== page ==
Hebrews 13: Closing Exhortations

Hebrews 13: Closing Exhortations

Please turn with me to Hebrews, chapter 13. 

This morning we finally come to the end of the book of Hebrews, the last sermon in our series, the last chapter in the book. It’s been a great spring, digging deep into this magnificent work! 

Hebrews is written to Christians in the first century who had converted from Judaism: the Law of Moses in the Old Covenant. These new believers were under pressure from their community, friends and family and neighbors who do not believe that Jesus is the Messiah spoken of in the Old Covenant. They were being pressured to come back to the old covenant sacrificial system. To give up on their following of the teachings of Jesus. 

And the author has been explaining to them that there is nothing to go back to. The only way that their sins can be taken away is through Jesus! The old covenant sacrifice, the law of Moses, never took away sin, its purpose was only ever to point to the coming Messiah, Jesus, and now that it had done that, the Covenant was finished.

We see that this New Covenant forms a New Community. The author encourages these Hebrew Christians who have been kicked out of their communities, that they are now part of a new family!  In our last chapter, he exhorts Christians that in these new communities they are to: “Strive for peace with everyone, and for the holiness without which no one will see the Lord.” (Hebrews 12:14 ESV), and that “…since we are receiving a kingdom that cannot be shaken, let us be thankful. By it, we may serve God acceptably, with reverence and awe, for our God is a consuming fire.” (Hebrews 12:28-29 CSB). 

Today in Chapter 13, we are going to see that he closes his sermons with a rapid-fire list of exhortations — sermon application points — commands that teach us how to live in peace and holiness in our New Covenant Community.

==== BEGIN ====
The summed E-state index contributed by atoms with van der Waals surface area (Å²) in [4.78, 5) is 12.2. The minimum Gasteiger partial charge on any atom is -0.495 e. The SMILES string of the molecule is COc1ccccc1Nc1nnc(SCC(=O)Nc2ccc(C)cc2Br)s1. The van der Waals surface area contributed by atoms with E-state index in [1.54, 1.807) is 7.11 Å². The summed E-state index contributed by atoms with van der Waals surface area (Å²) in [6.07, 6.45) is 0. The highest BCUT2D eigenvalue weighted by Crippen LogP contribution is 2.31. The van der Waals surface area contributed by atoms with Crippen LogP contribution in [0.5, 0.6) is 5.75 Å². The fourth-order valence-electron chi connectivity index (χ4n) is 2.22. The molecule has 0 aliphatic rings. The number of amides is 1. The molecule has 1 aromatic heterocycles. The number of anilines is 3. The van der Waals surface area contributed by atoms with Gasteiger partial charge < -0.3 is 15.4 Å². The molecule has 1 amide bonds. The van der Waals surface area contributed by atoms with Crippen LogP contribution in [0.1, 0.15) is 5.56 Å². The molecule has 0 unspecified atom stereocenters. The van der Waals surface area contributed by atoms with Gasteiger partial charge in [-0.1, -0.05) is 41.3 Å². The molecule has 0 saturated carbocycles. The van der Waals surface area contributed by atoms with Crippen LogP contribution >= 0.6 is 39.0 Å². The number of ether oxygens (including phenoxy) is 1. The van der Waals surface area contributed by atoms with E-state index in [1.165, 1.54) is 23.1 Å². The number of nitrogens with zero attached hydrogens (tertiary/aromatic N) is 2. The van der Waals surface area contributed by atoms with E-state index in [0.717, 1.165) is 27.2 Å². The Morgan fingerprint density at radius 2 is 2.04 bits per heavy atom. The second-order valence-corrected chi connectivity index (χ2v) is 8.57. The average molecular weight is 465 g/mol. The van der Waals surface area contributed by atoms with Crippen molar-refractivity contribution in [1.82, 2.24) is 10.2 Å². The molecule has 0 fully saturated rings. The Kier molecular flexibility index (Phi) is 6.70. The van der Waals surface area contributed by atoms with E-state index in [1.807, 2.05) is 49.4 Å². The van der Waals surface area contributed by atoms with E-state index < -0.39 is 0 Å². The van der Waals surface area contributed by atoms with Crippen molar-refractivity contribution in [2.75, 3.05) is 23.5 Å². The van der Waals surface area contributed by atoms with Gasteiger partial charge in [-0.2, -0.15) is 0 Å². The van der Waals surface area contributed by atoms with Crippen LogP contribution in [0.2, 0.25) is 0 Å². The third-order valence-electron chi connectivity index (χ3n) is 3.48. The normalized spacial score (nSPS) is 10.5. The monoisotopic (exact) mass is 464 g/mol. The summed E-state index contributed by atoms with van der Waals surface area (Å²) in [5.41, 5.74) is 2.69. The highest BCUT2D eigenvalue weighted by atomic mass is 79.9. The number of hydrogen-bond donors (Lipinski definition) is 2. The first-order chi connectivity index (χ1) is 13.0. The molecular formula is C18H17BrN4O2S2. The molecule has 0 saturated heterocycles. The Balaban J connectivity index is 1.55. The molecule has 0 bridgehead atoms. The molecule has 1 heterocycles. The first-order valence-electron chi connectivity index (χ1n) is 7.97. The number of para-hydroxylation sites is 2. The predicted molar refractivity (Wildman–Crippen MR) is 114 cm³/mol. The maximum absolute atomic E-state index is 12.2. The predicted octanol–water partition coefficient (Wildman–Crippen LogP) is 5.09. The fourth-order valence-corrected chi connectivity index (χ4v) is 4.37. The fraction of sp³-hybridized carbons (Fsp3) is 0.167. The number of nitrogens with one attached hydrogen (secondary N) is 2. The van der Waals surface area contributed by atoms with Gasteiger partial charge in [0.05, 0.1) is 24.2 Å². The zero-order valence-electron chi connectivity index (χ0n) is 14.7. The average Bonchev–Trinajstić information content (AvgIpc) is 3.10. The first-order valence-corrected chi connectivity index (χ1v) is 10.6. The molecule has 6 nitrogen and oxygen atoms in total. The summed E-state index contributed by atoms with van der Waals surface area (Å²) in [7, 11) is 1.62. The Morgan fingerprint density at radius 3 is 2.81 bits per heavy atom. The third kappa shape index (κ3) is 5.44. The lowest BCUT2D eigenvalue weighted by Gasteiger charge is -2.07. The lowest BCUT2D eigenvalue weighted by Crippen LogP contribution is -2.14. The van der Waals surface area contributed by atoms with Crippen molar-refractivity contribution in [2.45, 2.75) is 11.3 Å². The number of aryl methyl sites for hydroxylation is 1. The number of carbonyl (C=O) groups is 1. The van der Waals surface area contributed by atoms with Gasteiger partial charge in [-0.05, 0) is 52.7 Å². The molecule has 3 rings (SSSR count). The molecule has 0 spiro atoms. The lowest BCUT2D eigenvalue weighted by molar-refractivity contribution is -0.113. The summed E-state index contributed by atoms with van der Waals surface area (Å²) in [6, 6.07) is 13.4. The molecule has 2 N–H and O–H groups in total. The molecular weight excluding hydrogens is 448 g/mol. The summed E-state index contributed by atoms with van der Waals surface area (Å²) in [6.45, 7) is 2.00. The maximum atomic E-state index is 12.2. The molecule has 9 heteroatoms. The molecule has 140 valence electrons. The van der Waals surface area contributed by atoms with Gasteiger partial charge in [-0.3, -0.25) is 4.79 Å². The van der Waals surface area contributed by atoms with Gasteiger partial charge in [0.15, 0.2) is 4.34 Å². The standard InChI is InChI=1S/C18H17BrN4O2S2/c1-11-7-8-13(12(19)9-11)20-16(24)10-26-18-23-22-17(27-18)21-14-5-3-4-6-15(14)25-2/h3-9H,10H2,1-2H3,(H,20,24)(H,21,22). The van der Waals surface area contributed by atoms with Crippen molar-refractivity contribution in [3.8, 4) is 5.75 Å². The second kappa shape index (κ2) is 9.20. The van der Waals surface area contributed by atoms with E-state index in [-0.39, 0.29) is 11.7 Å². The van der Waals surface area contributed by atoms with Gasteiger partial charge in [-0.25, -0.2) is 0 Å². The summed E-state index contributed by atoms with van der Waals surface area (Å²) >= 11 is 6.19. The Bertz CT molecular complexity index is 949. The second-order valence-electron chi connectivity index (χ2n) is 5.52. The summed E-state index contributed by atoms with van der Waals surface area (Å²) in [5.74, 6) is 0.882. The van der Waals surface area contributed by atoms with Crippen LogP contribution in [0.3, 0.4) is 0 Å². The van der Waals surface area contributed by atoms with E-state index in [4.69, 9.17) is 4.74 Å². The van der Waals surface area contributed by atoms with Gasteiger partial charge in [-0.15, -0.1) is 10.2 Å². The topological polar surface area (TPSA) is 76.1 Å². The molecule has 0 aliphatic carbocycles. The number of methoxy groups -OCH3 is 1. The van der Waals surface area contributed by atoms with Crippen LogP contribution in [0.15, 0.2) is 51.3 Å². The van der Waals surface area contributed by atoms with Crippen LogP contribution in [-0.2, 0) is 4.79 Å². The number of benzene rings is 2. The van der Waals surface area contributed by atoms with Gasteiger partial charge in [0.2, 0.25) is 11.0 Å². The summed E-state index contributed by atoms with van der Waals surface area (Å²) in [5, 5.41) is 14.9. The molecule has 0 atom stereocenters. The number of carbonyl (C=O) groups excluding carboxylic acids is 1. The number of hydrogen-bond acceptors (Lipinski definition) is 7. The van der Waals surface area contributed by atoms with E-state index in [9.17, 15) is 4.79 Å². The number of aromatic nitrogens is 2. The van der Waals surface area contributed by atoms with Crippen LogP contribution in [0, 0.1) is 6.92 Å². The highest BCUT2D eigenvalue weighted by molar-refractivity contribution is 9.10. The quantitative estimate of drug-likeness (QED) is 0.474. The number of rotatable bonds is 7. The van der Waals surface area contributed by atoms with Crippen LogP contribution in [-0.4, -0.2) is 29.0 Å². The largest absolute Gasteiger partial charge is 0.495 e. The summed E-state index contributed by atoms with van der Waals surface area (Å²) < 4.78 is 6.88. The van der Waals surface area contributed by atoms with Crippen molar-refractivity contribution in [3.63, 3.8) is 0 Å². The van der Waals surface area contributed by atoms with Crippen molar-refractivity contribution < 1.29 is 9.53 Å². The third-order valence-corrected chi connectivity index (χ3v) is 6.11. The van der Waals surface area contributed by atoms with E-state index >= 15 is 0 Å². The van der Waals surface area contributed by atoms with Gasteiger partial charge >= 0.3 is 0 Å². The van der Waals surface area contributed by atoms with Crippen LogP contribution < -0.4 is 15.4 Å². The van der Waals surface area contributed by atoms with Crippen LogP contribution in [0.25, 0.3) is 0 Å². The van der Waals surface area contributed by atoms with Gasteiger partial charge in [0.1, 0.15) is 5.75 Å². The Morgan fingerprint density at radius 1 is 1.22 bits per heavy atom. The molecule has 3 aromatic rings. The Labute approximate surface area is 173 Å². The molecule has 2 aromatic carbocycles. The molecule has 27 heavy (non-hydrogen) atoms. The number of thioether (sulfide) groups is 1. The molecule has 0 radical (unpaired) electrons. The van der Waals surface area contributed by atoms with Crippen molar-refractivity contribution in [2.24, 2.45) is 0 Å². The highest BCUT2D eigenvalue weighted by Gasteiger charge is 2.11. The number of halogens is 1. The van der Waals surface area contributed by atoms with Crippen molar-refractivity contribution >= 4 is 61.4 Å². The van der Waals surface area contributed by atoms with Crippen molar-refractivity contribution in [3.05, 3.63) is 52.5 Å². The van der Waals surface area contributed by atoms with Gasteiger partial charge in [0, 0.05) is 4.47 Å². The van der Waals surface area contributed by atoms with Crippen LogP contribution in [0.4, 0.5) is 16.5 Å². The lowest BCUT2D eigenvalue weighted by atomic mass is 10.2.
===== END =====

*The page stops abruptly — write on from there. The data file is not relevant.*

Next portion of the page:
I’ll go through each of the 8, explain a bit about what we’re looking at in each, and how we should apply these points in our life. Let’s dive in.

1. Love one another

The first exhortation acts as a header over all the rest. And it is “The New Commandment” that Jesus gave his disciples in the upper room before He was crucified: “Love one another.”

Let brotherly love continue. Don’t neglect to show hospitality, for by doing this some have welcomed angels as guests without knowing it. 

Hebrews 13:1-2

We are to love one another in the church, and we are also to love strangers. That is the meaning of “hospitality” – showing love to strangers. This isn’t about having wine and cheese get togethers like social media shows you. It is about opening your home and your world to strangers and newcomers and making space for them. 

Our “hospitality team” at church is all about making sure that visitors are welcomed, seen, known, and cared for. Many of you who are new here have gotten to experience that first hand. I’m grateful to my brothers and sisters who are lending their gift to make sure this important ministry happens. 

2. Remember Prisoners

Remember those in prison, as though you were in prison with them, and the mistreated, as though you yourselves were suffering bodily. 

Hebrews 13:3

Related to brotherly love for those in the church, and hospitality to newcomers to the church, is making sure that those who are persecuted and imprisoned for their faith are not forgotten. 

Here in the United States we are pretty well insulated from this reality. Almost no one (I want to say zero people who are otherwise law-abiding citizens) are ever arrested solely because of their Christian faith. 

I will say there is a growing “mistreatment” here that can come in the form of cultural exclusion from some opportunities (jobs, political appointments, etc) when you are an outspoken, practicing Christian. 

But some of you here come from other countries where imprisonment and persecution and mistreatment are more immediate realities. And our job here where it is comfortable is to remember, pray for, and do what we can to support fellow Christian believers who are currently suffering simply because of their faith.

3. Honor God’s Design for Marriage and Sex

Marriage is to be honored by all and the marriage bed kept undefiled, because God will judge the sexually immoral and adulterers. 

Hebrews 13:4

One area that we are to stand out in from the rest of the world as a Christian community is in the area of sexual ethics. We are to hold Biblical marriage—between one man, and one woman, for one lifetime—in high esteem.